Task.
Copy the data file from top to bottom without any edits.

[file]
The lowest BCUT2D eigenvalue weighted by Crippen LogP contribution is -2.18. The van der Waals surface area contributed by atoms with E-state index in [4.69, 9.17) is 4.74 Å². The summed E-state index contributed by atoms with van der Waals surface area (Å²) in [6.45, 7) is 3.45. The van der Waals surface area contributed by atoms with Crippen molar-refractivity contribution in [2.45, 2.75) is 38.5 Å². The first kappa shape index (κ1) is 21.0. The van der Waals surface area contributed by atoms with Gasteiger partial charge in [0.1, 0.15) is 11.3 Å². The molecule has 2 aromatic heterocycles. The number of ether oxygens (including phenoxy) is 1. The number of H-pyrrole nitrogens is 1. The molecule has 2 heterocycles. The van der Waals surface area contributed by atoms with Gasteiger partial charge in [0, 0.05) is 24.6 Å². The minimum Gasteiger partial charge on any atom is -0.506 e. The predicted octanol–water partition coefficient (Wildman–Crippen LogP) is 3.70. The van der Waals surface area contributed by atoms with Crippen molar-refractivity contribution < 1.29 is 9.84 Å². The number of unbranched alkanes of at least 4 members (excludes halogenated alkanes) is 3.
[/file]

The lowest BCUT2D eigenvalue weighted by Crippen LogP contribution is -2.18. The van der Waals surface area contributed by atoms with E-state index in [4.69, 9.17) is 4.74 Å². The summed E-state index contributed by atoms with van der Waals surface area (Å²) in [6.45, 7) is 3.45. The van der Waals surface area contributed by atoms with Crippen molar-refractivity contribution in [2.45, 2.75) is 38.5 Å². The first kappa shape index (κ1) is 21.0. The van der Waals surface area contributed by atoms with Gasteiger partial charge in [0.1, 0.15) is 11.3 Å². The molecule has 2 aromatic heterocycles. The number of ether oxygens (including phenoxy) is 1. The number of H-pyrrole nitrogens is 1. The molecule has 2 heterocycles. The van der Waals surface area contributed by atoms with Gasteiger partial charge in [0, 0.05) is 24.6 Å². The minimum Gasteiger partial charge on any atom is -0.506 e. The predicted octanol–water partition coefficient (Wildman–Crippen LogP) is 3.70. The van der Waals surface area contributed by atoms with Crippen molar-refractivity contribution < 1.29 is 9.84 Å². The number of unbranched alkanes of at least 4 members (excludes halogenated alkanes) is 3.